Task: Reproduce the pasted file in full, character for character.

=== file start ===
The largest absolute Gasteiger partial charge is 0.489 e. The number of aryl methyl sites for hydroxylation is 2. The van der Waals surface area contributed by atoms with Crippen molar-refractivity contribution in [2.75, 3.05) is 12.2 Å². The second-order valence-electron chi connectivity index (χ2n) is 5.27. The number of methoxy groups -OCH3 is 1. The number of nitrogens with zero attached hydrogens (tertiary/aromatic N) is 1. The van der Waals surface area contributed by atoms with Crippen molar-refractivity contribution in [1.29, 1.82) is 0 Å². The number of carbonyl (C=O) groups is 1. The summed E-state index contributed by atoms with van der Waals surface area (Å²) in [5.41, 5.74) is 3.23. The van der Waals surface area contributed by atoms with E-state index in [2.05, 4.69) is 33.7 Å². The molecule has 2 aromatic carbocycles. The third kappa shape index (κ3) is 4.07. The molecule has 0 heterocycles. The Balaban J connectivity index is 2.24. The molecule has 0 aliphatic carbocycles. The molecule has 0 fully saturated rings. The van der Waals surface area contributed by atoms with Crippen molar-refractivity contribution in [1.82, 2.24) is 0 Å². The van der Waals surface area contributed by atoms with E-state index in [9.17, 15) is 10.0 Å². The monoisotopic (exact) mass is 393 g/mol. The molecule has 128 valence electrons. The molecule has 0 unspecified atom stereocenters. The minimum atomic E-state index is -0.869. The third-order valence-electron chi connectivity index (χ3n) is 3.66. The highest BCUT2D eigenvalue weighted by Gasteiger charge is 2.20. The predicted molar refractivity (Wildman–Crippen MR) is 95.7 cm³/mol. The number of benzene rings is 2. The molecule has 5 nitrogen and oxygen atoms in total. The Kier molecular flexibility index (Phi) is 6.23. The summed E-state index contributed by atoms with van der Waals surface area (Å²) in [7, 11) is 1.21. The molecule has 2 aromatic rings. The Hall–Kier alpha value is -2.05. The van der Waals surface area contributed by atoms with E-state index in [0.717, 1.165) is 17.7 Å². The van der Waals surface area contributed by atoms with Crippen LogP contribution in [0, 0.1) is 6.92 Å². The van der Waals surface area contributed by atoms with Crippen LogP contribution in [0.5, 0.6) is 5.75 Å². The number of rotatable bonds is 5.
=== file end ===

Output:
The largest absolute Gasteiger partial charge is 0.489 e. The number of aryl methyl sites for hydroxylation is 2. The van der Waals surface area contributed by atoms with Crippen molar-refractivity contribution in [2.75, 3.05) is 12.2 Å². The second-order valence-electron chi connectivity index (χ2n) is 5.27. The number of methoxy groups -OCH3 is 1. The number of nitrogens with zero attached hydrogens (tertiary/aromatic N) is 1. The van der Waals surface area contributed by atoms with Crippen molar-refractivity contribution in [1.29, 1.82) is 0 Å². The number of carbonyl (C=O) groups is 1. The summed E-state index contributed by atoms with van der Waals surface area (Å²) in [5.41, 5.74) is 3.23. The van der Waals surface area contributed by atoms with E-state index in [2.05, 4.69) is 33.7 Å². The molecule has 2 aromatic carbocycles. The third kappa shape index (κ3) is 4.07. The molecule has 0 heterocycles. The Balaban J connectivity index is 2.24. The molecule has 0 aliphatic carbocycles. The molecule has 0 fully saturated rings. The van der Waals surface area contributed by atoms with Crippen molar-refractivity contribution in [1.82, 2.24) is 0 Å². The van der Waals surface area contributed by atoms with E-state index in [9.17, 15) is 10.0 Å². The monoisotopic (exact) mass is 393 g/mol. The molecule has 128 valence electrons. The molecule has 0 unspecified atom stereocenters. The minimum atomic E-state index is -0.869. The third-order valence-electron chi connectivity index (χ3n) is 3.66. The highest BCUT2D eigenvalue weighted by Gasteiger charge is 2.20. The predicted molar refractivity (Wildman–Crippen MR) is 95.7 cm³/mol. The number of benzene rings is 2. The molecule has 5 nitrogen and oxygen atoms in total. The Kier molecular flexibility index (Phi) is 6.23. The summed E-state index contributed by atoms with van der Waals surface area (Å²) in [7, 11) is 1.21. The molecule has 2 aromatic rings. The Hall–Kier alpha value is -2.05. The van der Waals surface area contributed by atoms with E-state index in [0.717, 1.165) is 17.7 Å². The van der Waals surface area contributed by atoms with Crippen LogP contribution in [0, 0.1) is 6.92 Å². The van der Waals surface area contributed by atoms with Crippen LogP contribution in [0.5, 0.6) is 5.75 Å². The number of rotatable bonds is 5.